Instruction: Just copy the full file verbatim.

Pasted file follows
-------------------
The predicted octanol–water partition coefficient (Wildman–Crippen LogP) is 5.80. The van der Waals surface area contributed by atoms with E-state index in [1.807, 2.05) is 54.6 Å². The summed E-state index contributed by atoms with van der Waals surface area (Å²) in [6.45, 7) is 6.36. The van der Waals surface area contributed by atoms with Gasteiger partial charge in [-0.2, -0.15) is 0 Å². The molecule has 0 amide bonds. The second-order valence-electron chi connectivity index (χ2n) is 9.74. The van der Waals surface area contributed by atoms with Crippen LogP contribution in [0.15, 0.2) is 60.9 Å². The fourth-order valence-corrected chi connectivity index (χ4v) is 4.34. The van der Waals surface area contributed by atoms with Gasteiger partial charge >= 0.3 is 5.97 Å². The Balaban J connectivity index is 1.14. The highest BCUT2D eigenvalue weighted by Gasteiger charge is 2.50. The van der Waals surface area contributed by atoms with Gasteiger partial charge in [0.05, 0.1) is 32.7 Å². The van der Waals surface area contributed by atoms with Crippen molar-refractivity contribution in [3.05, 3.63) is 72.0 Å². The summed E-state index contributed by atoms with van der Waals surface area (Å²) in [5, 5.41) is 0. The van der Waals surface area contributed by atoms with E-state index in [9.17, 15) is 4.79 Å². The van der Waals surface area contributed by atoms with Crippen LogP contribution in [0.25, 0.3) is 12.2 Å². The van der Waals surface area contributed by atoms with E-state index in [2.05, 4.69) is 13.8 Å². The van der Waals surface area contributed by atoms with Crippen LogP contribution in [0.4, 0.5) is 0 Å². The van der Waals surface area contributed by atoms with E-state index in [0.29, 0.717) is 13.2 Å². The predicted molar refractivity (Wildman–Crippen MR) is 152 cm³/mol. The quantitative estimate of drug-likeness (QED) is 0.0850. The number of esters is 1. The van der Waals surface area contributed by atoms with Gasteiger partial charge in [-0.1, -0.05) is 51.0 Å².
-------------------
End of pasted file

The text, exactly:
The predicted octanol–water partition coefficient (Wildman–Crippen LogP) is 5.80. The van der Waals surface area contributed by atoms with E-state index in [1.807, 2.05) is 54.6 Å². The summed E-state index contributed by atoms with van der Waals surface area (Å²) in [6.45, 7) is 6.36. The van der Waals surface area contributed by atoms with Gasteiger partial charge in [-0.2, -0.15) is 0 Å². The molecule has 0 amide bonds. The second-order valence-electron chi connectivity index (χ2n) is 9.74. The van der Waals surface area contributed by atoms with Crippen LogP contribution in [0.15, 0.2) is 60.9 Å². The fourth-order valence-corrected chi connectivity index (χ4v) is 4.34. The van der Waals surface area contributed by atoms with Gasteiger partial charge >= 0.3 is 5.97 Å². The Balaban J connectivity index is 1.14. The highest BCUT2D eigenvalue weighted by Gasteiger charge is 2.50. The van der Waals surface area contributed by atoms with Gasteiger partial charge in [0.05, 0.1) is 32.7 Å². The van der Waals surface area contributed by atoms with Crippen molar-refractivity contribution in [3.05, 3.63) is 72.0 Å². The summed E-state index contributed by atoms with van der Waals surface area (Å²) in [5, 5.41) is 0. The van der Waals surface area contributed by atoms with E-state index in [9.17, 15) is 4.79 Å². The van der Waals surface area contributed by atoms with Crippen LogP contribution in [0.25, 0.3) is 12.2 Å². The van der Waals surface area contributed by atoms with E-state index in [2.05, 4.69) is 13.8 Å². The van der Waals surface area contributed by atoms with Crippen LogP contribution in [0.4, 0.5) is 0 Å². The van der Waals surface area contributed by atoms with E-state index in [0.29, 0.717) is 13.2 Å². The predicted molar refractivity (Wildman–Crippen MR) is 152 cm³/mol. The quantitative estimate of drug-likeness (QED) is 0.0850. The number of esters is 1. The van der Waals surface area contributed by atoms with Gasteiger partial charge in [-0.1, -0.05) is 51.0 Å².